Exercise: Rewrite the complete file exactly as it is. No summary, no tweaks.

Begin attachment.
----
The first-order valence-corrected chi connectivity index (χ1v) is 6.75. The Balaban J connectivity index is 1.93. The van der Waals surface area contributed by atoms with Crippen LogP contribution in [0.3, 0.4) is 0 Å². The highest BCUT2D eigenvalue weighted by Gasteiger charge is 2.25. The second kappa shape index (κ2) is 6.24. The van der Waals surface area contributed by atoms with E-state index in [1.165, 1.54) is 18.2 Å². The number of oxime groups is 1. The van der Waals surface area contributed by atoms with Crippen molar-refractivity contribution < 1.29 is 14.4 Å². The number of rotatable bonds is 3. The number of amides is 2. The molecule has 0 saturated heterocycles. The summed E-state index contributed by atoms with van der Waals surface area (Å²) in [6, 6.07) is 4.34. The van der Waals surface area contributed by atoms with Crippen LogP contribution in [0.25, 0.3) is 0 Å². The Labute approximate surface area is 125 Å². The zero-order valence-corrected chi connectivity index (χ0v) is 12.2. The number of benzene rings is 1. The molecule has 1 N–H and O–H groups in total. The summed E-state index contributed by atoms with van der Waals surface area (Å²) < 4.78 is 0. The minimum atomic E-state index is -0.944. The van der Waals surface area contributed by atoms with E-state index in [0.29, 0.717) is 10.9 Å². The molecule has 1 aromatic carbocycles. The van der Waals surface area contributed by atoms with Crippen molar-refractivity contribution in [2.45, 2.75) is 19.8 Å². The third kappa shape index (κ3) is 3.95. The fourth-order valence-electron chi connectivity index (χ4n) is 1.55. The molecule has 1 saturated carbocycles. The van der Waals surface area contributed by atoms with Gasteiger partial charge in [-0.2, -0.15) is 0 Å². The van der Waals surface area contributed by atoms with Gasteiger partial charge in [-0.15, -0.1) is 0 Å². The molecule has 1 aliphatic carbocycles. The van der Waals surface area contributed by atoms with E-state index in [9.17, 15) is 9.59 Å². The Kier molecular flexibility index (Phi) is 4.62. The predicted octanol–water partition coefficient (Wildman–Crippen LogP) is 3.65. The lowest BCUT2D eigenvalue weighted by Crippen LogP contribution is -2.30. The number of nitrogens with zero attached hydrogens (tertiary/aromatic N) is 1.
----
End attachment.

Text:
The first-order valence-corrected chi connectivity index (χ1v) is 6.75. The Balaban J connectivity index is 1.93. The van der Waals surface area contributed by atoms with Crippen LogP contribution in [0.3, 0.4) is 0 Å². The highest BCUT2D eigenvalue weighted by Gasteiger charge is 2.25. The second kappa shape index (κ2) is 6.24. The van der Waals surface area contributed by atoms with E-state index in [1.165, 1.54) is 18.2 Å². The number of oxime groups is 1. The van der Waals surface area contributed by atoms with Crippen molar-refractivity contribution < 1.29 is 14.4 Å². The number of rotatable bonds is 3. The number of amides is 2. The molecule has 0 saturated heterocycles. The summed E-state index contributed by atoms with van der Waals surface area (Å²) in [6, 6.07) is 4.34. The van der Waals surface area contributed by atoms with Crippen LogP contribution in [0.25, 0.3) is 0 Å². The Labute approximate surface area is 125 Å². The zero-order valence-corrected chi connectivity index (χ0v) is 12.2. The number of benzene rings is 1. The molecule has 1 N–H and O–H groups in total. The summed E-state index contributed by atoms with van der Waals surface area (Å²) < 4.78 is 0. The minimum atomic E-state index is -0.944. The van der Waals surface area contributed by atoms with E-state index in [0.29, 0.717) is 10.9 Å². The molecule has 1 aromatic carbocycles. The van der Waals surface area contributed by atoms with Crippen molar-refractivity contribution in [2.45, 2.75) is 19.8 Å². The third kappa shape index (κ3) is 3.95. The fourth-order valence-electron chi connectivity index (χ4n) is 1.55. The molecule has 1 saturated carbocycles. The van der Waals surface area contributed by atoms with Gasteiger partial charge in [-0.2, -0.15) is 0 Å². The van der Waals surface area contributed by atoms with Gasteiger partial charge in [-0.15, -0.1) is 0 Å². The molecule has 1 aliphatic carbocycles. The van der Waals surface area contributed by atoms with E-state index in [9.17, 15) is 9.59 Å². The Kier molecular flexibility index (Phi) is 4.62. The predicted octanol–water partition coefficient (Wildman–Crippen LogP) is 3.65. The lowest BCUT2D eigenvalue weighted by Crippen LogP contribution is -2.30. The number of nitrogens with zero attached hydrogens (tertiary/aromatic N) is 1.